“Either God can do nothing to stop catastrophes like this,
or He doesn’t care,
or He doesn’t exist.
God is either IMPOTENT, EVIL, or IMAGINARY.
Take your pick, and choose wisely.”
Dialectical Materialist: Sam Harris is a racist. I’d have God over him, and I don’t believe in God.
Religious Obscurantist: Not caring isn’t evil. The universe doesn’t care about you, and it isn’t evil either. In short, God resembles the universe more than he resembles a swimming pool attendant. It’s not rocket science, people.
“God, he says, either wishes to take away evils, and is unable; or He is able, and is unwilling; or He is neither willing nor able, or He is both willing and able. If He is willing and is unable, He is feeble, which is not in accordance with the character of God; if He is able and unwilling, He is envious, which is equally at variance with God; if He is neither willing nor able, He is both envious and feeble, and therefore not God; if He is both willing and able, which alone is suitable to God, from what source then are evils? Or why does He not remove them?” (Epicurus)
Religious Obscurantist: Yes, Epicurus shared the opinion I expressed above – that it is foolish to imagine God interfering in human affairs. He was a religious man himself.
[He] “was one of the first Greeks to break from the god-fearing and god-worshiping tradition common at the time, even while affirming that religious activities are useful as a way to contemplate the gods and to use them as an example of the pleasant life. Epicurus participated in the activities of traditional Greek religion, but taught that one should avoid holding false opinions about the gods. The gods are immortal and blessed and men who ascribe any additional qualities that are alien to immortality and blessedness are, according to Epicurus, impious. The gods do not punish the bad and reward the good as the common man believes. The opinion of the crowd is, Epicurus claims, that the gods “send great evils to the wicked and great blessings to the righteous who model themselves after the gods,” whereas Epicurus believes the gods, in reality, do not concern themselves at all with human beings.” (Wikipedia)
Atheist: If it’s foolish to imagine God interfering with human affairs then what is the point in trying to prove God’s existence? The lack of evidence of such an entity is no argument in favour of it. You can no more prove or disprove a God than you can a flying horse from outer space that only visits worlds that are uninhabited.
Religious Obscurantist: Sure – in the same way that it is impossible to prove the veracity or omnipotence of ‘science’ or ‘reason’. In both cases, one can only have faith.
Atheist: Science has its flaws but sometimes it is demonstrably true – there are natural laws which are eternal. That isn’t based on faith, it’s based on observable objectivity. People will disagree with one’s reasoning but neither does that make the reasoning false, some things are true, some things are indeed based on faith and bias, the concept of a God being the all time heavyweight champion of the latter category. It’s just started raining, I’m not imagining it.
Religious Obscurantist: Natural laws are not eternal – well, none we know of. God as “all time champion“, etc, is, admittedly, a tedious idea. The good news is that religion doesn’t require it. Maybe one day there will be a science that explains the ultimate origins of things and their fundamental nature. But there is no proof of that. We just have to have faith in science.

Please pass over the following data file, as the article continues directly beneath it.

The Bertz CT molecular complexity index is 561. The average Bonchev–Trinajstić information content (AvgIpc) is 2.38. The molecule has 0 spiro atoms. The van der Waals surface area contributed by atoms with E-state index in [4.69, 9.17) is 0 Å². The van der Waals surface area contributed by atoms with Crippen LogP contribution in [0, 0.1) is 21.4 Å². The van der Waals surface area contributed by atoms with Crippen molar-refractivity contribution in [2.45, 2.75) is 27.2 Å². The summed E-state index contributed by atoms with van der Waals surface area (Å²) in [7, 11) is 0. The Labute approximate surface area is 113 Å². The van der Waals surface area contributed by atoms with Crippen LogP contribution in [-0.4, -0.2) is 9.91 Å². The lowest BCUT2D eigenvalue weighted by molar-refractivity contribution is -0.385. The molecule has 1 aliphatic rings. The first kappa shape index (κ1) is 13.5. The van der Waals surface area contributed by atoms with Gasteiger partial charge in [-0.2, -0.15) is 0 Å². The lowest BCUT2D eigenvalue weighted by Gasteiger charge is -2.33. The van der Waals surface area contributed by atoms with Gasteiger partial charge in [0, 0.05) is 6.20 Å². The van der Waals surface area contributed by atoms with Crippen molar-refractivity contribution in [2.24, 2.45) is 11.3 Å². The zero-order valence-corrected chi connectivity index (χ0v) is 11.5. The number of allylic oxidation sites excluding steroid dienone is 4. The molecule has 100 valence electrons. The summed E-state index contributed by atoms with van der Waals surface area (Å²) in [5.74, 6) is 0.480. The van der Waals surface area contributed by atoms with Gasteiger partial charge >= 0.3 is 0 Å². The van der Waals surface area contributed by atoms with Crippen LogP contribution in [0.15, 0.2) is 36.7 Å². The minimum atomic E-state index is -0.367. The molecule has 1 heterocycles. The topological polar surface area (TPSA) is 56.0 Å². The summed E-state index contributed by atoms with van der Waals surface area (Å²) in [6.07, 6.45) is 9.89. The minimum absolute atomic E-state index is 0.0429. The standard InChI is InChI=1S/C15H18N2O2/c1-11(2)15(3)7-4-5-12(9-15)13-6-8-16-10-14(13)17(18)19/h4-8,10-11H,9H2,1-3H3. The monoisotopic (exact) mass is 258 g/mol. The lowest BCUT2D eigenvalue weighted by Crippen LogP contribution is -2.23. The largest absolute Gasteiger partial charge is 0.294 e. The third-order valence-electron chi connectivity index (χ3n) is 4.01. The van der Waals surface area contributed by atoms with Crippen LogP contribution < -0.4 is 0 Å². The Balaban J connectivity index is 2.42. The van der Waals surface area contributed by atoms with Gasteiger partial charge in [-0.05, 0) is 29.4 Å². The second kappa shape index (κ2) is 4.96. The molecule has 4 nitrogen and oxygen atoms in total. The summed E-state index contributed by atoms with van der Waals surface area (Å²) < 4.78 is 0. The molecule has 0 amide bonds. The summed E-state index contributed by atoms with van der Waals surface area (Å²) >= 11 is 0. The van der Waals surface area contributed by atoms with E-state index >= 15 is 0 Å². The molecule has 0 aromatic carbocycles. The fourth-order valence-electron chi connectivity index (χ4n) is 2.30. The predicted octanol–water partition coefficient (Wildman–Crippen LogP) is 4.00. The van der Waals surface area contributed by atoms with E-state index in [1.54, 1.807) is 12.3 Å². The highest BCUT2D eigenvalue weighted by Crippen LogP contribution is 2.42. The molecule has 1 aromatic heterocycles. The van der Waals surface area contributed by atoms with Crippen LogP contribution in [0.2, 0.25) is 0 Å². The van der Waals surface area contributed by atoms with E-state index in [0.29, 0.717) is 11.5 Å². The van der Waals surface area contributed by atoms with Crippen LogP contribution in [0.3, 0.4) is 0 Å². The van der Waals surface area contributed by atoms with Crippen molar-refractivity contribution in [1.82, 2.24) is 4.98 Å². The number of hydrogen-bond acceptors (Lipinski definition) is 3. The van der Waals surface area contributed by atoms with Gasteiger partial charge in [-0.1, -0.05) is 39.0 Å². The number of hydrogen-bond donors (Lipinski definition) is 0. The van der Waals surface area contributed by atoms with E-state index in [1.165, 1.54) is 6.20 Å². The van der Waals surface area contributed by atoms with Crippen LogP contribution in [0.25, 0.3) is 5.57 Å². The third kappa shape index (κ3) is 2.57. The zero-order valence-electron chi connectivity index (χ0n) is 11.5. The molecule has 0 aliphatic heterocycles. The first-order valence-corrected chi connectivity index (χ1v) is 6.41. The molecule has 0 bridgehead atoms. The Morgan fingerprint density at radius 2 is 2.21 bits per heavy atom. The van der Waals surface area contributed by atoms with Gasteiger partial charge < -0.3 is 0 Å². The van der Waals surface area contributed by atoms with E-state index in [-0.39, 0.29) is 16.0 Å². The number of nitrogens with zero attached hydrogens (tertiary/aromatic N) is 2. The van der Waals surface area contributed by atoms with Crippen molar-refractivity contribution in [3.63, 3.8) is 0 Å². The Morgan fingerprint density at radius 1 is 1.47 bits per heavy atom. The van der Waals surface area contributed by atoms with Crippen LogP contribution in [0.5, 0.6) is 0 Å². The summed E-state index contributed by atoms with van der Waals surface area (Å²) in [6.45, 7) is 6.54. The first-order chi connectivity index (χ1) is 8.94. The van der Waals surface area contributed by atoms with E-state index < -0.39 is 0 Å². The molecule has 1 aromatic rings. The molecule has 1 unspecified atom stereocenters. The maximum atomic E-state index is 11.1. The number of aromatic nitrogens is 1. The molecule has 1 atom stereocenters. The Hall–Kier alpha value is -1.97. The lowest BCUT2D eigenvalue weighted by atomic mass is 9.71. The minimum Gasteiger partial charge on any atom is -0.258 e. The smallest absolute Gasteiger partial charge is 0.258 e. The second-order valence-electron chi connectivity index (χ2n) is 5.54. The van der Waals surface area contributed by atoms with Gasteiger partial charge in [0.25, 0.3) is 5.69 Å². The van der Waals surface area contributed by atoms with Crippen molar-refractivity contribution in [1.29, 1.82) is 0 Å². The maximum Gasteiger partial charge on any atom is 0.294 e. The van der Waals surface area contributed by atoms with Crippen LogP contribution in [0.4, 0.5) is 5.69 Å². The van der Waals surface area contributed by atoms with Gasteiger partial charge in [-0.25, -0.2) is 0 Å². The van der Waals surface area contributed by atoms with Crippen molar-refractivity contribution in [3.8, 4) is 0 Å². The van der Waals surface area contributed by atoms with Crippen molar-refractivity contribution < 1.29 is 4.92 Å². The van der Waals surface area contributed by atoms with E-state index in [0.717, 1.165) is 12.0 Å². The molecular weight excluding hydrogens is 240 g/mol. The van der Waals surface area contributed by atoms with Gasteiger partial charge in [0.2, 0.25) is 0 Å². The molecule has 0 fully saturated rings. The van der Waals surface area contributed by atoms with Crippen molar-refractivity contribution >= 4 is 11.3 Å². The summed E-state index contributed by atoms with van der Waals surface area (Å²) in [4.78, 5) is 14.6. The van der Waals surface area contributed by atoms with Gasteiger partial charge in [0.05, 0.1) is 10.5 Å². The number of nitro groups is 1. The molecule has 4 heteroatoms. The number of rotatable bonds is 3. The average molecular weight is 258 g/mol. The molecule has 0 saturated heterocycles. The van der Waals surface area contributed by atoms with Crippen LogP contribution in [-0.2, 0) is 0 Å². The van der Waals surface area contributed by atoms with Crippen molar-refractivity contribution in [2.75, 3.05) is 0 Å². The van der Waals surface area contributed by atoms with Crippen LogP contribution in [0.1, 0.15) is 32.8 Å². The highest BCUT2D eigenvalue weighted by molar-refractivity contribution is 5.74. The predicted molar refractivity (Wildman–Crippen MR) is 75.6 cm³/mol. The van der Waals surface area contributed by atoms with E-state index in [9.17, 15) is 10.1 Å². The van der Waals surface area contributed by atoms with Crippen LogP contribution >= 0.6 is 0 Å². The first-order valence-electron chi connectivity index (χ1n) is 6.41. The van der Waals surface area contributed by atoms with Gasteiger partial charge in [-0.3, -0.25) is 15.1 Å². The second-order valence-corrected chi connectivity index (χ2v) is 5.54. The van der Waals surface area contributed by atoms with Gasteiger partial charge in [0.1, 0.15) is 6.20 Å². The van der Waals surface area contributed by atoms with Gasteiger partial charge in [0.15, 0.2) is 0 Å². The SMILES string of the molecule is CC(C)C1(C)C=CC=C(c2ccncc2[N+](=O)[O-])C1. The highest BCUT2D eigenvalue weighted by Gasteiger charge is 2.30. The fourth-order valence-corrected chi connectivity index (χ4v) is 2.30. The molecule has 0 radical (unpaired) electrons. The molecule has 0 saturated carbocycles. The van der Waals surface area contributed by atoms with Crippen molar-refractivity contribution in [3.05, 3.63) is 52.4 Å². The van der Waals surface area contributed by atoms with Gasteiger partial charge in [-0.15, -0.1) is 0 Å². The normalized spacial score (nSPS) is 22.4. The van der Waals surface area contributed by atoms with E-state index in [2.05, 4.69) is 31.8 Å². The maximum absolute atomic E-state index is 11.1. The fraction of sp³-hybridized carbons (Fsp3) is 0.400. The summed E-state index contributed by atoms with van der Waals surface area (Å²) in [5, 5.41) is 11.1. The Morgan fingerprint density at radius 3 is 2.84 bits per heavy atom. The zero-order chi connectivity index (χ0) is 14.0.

Atheist: No natural laws are eternal? Not heard of gravity or friction then? Incidentally I’m not ridiculing the idea of faith, one may believe in whatever they want to, but they will always have their own reasoning behind it – so in conclusion then, there is no proof that God exists, only the faith of his believers. I can go along with that.
Religious Obscurantist: Gravity appeared in the first moments of the universe through random quantum fluctuations. Many universes will not contain it, or its laws will be different. Scientists suspect that the physical constants of our universe are still changing. Steve, you really must let go of your primitive superstitions and embrace science. The physicist Lee Smolin has written well on these issues, arguing that time is the only fundamental thing in physics – everything else is mutable. And Friction isn’t a natural law, by the way. There is no proof that God exists. We also have no real idea what matter is.
Atheist: Gravity is more evident on our planet than others, Andy, I understand how it works. If you think it’s merely a man made concept then feel free to jump out of the window and let me know how the lack of gravity and frictions works out for you – I’ll be waiting in eager anticipation 🙂
See my previous post, I’ll be here 🙂
Religious Obscurantist: I didn’t say it was a man made concept, I said it wasn’t eternal. The belief in ‘eternal laws’ is actually a product of religious thinking – God sets the immutable, unbreakable laws of nature. I was just pointing out that your idea of science is very anachronistic and, in fact, ironically, heavily indebted to religious ideas – Namely Newton’s Unitarian notion of God as the ‘prime mover’ / primum mobile who sets all the immutable laws of nature, then sets nature in motion, and then retreats from the universe (thus explaining his lack of interest in the affairs of men – the subject with which this thread started). There’s no need to be ashamed at having such deeply religious beliefs even though you think of yourself as an atheist – most atheists are steeped in religious ideas of one kind or another. It’s just that those ideas tend to be quite old fashioned and not at all in tune with contemporary science or religion. And, incidentally, Gravity as a force simply doesn’t exist – it’s simply that space time bends near matter in our universe. You can escape gravity completely by traveling fast enough. Just to be absolutely clear, the reason scientists in the past assumed that the laws of nature were eternal is because they assumed that God created the universe and, being omnipotent, set the laws of nature once and for all the way he needed them in order to support the universe he wanted to create. The clue, by the way, is in the word ‘law’ – it was imagined that God governed matter the way a king governs a society, by establishing the rules that must be obeyed. However, modern science does not assume that God created the universe, but understands that it’s ‘laws’ are regularities and relations created purely randomly in the Big Bang, and changing over time. Thus, science no longer has any use for these eternal, God given laws you believe in.